|Publication number||US5393274 A|
|Application number||US 08/094,874|
|Publication date||Feb 28, 1995|
|Filing date||Jul 19, 1993|
|Priority date||Jul 19, 1993|
|Also published as||CA2128302A1, CA2128302C, DE69402920D1, DE69402920T2, EP0635391A2, EP0635391A3, EP0635391B1|
|Publication number||08094874, 094874, US 5393274 A, US 5393274A, US-A-5393274, US5393274 A, US5393274A|
|Inventors||Daniel G. Smedley|
|Original Assignee||Eaton Corporation|
|Export Citation||BiBTeX, EndNote, RefMan|
|Patent Citations (10), Referenced by (79), Classifications (28), Legal Events (4)|
|External Links: USPTO, USPTO Assignment, Espacenet|
The technical field of this invention is that of automatic clutch controls, and more particularly the determination of the clutch position for initial torque transmission in an automatic clutch controller.
In recent years there has been a growing interest in increased automation in the control of the drive train of motor vehicles, and most especially in control of the drive train of large trucks. The use of automatic transmissions in passenger automobiles and light trucks is well known. The typical automatic transmission in such a vehicle employs a fluid torque converter and hydraulically actuated gears for selecting the final drive ratio between the engine shaft and the drive wheels. This gear selection is based upon engine speed, vehicle speed and the like. It is well known that such automatic transmissions reduce the effectiveness of the transmission of power from the engine to the drive shaft, with the consummate reduction in fuel economy and power as compared with the skilled operation of a manual transmission. Such hydraulic automatic transmissions have not achieved wide spread use in large motor trucks because of the reduction in efficiency of the operation of the vehicle.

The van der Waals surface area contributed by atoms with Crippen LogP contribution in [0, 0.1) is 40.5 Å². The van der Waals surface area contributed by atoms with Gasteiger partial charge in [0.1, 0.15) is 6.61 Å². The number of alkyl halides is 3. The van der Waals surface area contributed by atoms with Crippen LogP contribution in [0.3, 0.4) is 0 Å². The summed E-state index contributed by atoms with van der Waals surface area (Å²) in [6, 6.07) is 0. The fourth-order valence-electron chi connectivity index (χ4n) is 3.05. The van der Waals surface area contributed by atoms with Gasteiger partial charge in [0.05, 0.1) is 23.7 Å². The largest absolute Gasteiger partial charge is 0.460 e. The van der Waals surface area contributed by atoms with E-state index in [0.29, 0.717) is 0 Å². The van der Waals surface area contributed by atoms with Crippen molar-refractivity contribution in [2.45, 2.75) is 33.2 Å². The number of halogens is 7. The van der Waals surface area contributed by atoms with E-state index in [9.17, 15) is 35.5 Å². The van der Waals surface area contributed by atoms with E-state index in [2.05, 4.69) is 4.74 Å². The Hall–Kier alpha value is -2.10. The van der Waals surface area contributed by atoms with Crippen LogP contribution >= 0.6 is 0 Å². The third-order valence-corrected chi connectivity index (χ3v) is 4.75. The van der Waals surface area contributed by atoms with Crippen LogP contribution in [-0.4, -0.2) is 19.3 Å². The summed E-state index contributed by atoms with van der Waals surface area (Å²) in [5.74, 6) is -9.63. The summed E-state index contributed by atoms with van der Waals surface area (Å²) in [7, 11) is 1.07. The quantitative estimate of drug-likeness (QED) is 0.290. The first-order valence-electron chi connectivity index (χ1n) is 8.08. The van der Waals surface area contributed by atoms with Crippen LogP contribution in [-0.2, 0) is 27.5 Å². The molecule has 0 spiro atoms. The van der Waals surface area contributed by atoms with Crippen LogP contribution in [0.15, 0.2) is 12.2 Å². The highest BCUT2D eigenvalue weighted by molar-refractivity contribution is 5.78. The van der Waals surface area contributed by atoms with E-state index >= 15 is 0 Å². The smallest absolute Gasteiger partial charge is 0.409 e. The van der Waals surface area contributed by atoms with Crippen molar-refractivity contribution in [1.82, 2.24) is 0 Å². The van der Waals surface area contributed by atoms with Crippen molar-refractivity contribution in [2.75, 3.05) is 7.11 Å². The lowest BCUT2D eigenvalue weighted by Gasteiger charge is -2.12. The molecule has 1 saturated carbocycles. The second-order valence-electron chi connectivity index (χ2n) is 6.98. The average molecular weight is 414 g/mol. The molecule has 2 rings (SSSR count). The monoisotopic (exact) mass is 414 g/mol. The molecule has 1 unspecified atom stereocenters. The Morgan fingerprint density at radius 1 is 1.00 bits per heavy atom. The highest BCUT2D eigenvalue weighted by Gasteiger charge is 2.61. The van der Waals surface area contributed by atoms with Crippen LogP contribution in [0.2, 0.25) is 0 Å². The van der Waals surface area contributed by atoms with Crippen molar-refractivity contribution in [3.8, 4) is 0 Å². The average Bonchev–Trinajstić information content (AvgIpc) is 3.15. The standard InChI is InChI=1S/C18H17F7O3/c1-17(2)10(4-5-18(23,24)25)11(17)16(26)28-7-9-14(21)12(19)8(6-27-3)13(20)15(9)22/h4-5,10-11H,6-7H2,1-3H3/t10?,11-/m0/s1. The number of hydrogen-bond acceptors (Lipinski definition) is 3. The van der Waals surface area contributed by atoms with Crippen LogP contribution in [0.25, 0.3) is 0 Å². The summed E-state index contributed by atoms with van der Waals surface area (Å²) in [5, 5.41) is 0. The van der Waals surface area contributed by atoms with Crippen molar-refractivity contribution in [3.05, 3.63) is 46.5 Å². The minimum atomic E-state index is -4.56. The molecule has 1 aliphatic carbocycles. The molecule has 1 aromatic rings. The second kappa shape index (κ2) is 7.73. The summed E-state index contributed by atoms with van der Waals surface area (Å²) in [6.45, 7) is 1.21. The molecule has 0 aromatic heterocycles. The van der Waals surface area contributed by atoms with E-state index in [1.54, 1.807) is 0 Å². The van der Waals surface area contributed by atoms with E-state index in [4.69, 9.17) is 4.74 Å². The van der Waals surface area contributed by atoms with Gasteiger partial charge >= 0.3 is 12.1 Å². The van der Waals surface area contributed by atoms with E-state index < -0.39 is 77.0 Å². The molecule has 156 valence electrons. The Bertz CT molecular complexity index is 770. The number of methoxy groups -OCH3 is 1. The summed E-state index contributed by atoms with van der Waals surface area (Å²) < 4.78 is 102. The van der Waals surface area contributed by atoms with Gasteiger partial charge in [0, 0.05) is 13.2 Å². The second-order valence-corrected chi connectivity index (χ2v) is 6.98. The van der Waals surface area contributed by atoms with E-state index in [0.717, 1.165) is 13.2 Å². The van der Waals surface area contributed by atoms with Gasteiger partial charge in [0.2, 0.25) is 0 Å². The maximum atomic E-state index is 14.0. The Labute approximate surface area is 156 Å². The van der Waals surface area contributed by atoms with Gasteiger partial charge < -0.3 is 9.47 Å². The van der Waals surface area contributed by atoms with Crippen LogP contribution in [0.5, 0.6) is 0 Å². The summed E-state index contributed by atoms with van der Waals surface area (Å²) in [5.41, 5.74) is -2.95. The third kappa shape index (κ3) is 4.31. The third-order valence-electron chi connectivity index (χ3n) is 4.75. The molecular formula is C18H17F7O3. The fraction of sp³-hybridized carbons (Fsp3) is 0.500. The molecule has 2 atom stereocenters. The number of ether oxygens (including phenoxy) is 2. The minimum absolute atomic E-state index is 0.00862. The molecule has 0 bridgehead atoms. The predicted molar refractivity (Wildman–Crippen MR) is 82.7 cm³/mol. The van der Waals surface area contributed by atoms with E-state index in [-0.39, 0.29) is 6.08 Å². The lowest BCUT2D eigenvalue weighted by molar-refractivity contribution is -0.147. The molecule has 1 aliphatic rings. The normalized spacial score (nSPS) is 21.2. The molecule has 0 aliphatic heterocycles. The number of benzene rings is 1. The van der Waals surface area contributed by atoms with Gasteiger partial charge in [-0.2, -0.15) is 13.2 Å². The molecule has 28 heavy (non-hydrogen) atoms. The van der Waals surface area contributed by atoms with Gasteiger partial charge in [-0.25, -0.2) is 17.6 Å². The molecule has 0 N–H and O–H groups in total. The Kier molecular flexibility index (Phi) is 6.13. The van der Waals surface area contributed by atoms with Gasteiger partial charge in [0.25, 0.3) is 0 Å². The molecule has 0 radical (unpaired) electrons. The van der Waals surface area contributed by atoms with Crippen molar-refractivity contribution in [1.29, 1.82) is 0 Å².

One of the reasons for the loss of efficiency when employing a hydraulic automatic transmission is loss occurring in the fluid torque converter. A typical fluid torque converter exhibits slippage and consequent loss of torque and power in all modes. It is known in the art to provide lockup torque converters that provide a direct link between the input shaft and the output shaft of the transmission above certain engine speeds. This technique provides adequate torque transfer efficiency when engaged, however, this technique provides no gain in efficiency at lower speeds.
It has been proposed to eliminate the inefficiencies inherent in a hydraulic torque converter by substitution of an automatically actuated friction clutch. This substitution introduces another problem not exhibited in the use of the hydraulic torque converters. Friction clutches used exhibit considerable motion prior to initial clutch engagement. This point of initial clutch engagement is called the touch point. No substantial torque can be transferred through the clutch for clutch engagement before the touch point. The clutch controller preferably uses the touch point as the zero position for its control algorithm. Since no substantial controlled torque transfer can take place prior to the touch point, the clutch controller preferably rapidly advances the clutch to this point when controlling clutch engagement.